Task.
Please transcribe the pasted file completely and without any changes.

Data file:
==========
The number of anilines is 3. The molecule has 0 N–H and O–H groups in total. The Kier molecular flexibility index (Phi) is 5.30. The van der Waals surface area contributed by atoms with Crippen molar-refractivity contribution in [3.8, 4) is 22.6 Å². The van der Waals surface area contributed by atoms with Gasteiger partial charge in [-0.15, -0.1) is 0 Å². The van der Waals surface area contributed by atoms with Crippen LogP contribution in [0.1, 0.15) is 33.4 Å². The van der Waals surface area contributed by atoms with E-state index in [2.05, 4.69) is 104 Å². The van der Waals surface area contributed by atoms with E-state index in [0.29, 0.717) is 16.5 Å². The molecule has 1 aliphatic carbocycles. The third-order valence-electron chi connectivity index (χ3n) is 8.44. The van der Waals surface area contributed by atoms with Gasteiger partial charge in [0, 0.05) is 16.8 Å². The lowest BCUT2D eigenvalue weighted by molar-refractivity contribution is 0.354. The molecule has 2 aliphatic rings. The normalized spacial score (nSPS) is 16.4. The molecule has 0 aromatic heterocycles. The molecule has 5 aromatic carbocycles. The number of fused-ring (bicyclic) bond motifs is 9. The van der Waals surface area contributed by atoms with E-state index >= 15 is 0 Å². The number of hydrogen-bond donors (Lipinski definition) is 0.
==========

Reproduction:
The number of anilines is 3. The molecule has 0 N–H and O–H groups in total. The Kier molecular flexibility index (Phi) is 5.30. The van der Waals surface area contributed by atoms with Crippen molar-refractivity contribution in [3.8, 4) is 22.6 Å². The van der Waals surface area contributed by atoms with Gasteiger partial charge in [-0.15, -0.1) is 0 Å². The van der Waals surface area contributed by atoms with Crippen LogP contribution in [0.1, 0.15) is 33.4 Å². The van der Waals surface area contributed by atoms with E-state index in [2.05, 4.69) is 104 Å². The van der Waals surface area contributed by atoms with E-state index in [0.29, 0.717) is 16.5 Å². The molecule has 1 aliphatic carbocycles. The third-order valence-electron chi connectivity index (χ3n) is 8.44. The van der Waals surface area contributed by atoms with Gasteiger partial charge in [0, 0.05) is 16.8 Å². The lowest BCUT2D eigenvalue weighted by molar-refractivity contribution is 0.354. The molecule has 2 aliphatic rings. The normalized spacial score (nSPS) is 16.4. The molecule has 0 aromatic heterocycles. The molecule has 5 aromatic carbocycles. The number of fused-ring (bicyclic) bond motifs is 9. The van der Waals surface area contributed by atoms with E-state index >= 15 is 0 Å². The number of hydrogen-bond donors (Lipinski definition) is 0.